But pressure is growing on clients and contractors to shut some sites down as worried workers highlight crowded conditions breaking social distancing rules putting operatives at risk.
Johnson said people will only be allowed to leave their homes for a handful of reasons including “travelling to and from work, but only where this is absolutely necessary and cannot be done from home.”
The Construction Leadership Council said it is “doing our utmost to keep construction sites operational wherever it is practical and safe to do so.”
The CLC has published a full list of site operating procedures here designed to protect site workers.
Chair Andy Mitchell said: “We are in exceptional circumstances, and are doing our utmost to keep construction sites operational wherever it is practical and safe to do so.
“Whilst the guidance from Public Health England may change in future, for the time being construction sites of any size that are operating during the Coronavirus Covid-19 pandemic need to ensure they are protecting their workforce and minimising the risk of spread of infection.
“To implement the Government’s social distancing recommendation the Construction Leadership Council has now published Site Operating Procedures.
“I would strongly recommend that these procedures are implemented by every operational construction site, with the aim of us having a standard approach across the industry that all firms and workers can adopt.
“It is also vital that the health and safety requirements of any construction activity must not be compromised at this time.
“If an activity cannot be undertaken safely due to a lack of suitably qualified personnel being available, or social distancing being implemented, it should not take place.
“We are aware that emergency services are also under great pressure and may not be in a position to respond as quickly as usual.”
But pictures of operatives crammed into canteens have painted an image of a two-tier industry.
Many contractors are doing the right thing and implementing social distancing rules on site to keep their jobs running and workers safe.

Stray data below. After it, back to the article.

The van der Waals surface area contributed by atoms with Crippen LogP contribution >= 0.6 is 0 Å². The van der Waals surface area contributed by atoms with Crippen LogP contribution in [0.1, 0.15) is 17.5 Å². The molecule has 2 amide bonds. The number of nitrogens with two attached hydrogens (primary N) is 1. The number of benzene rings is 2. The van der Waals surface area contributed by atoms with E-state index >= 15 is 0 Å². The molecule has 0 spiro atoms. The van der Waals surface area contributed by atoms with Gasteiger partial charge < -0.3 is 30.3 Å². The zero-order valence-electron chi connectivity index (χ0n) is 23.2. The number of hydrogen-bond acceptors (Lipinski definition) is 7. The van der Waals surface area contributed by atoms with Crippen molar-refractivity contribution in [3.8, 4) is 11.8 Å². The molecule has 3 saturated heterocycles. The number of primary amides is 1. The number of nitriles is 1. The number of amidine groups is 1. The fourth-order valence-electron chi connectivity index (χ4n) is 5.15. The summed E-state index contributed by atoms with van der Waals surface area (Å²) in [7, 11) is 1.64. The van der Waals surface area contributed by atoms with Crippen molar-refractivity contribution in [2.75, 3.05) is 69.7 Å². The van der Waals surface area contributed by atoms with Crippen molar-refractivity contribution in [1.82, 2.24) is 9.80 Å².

While others are carrying on regardless putting at risk the continued operation of all sites.
One contracting director told the Enquirer: “We are doing everything right in terms of keeping the operatives at a safe distance and its perfectly possible to do that with the right planning and leadership.
“It’s a bit like when you go out and about in everyday life. Most people respect the new rules but some don’t care.
“Our work cannot be done from home and we want to keep sites going and make them safe for everyone.
“We need the Government to realise that most contractors are trying to do this properly and we shouldn’t all be tarred with the same brush as those not doing things in the right way.
“We want to continue building and most of our operatives want to keep working as long as it’s safe.
“Industries like finance and manufacturing are keeping going and construction is just as vital to the future of the economy.”
Johnson’s announcement is causing huge confusion among construction companies.
One said: “We’re not sure whether the government classify construction as essential work at the moment.
“We need clarity quickly because clients are putting pressure on us to keep working while some operatives want to stop coming to site.”
The only additional advice from Government after Johnson’s speech came from Housing Secretary Robert Jenrick who stated on Twitter: “Advice for the housing, construction and building maintenance industries: If you can work from home, do so.
“If you are working on site, you can continue to do so. But follow Public Health England guidance on social distancing.“
Meanwhile, London Mayor Sadiq Khan joined Scottish First Minister Nicola Sturgeon in calling for construction sites to be shutdown.
He said: “I have expressed my concerns to the Prime Minister directly.
“In my view the only construction workers that should be working are those that we need for safety.
“I think this is a time to understand the scale of the challenge we are facing, these are extraordinary circumstances, of course it is important to recognise this is an economic and a social emergency, but more important it is a public health emergency.”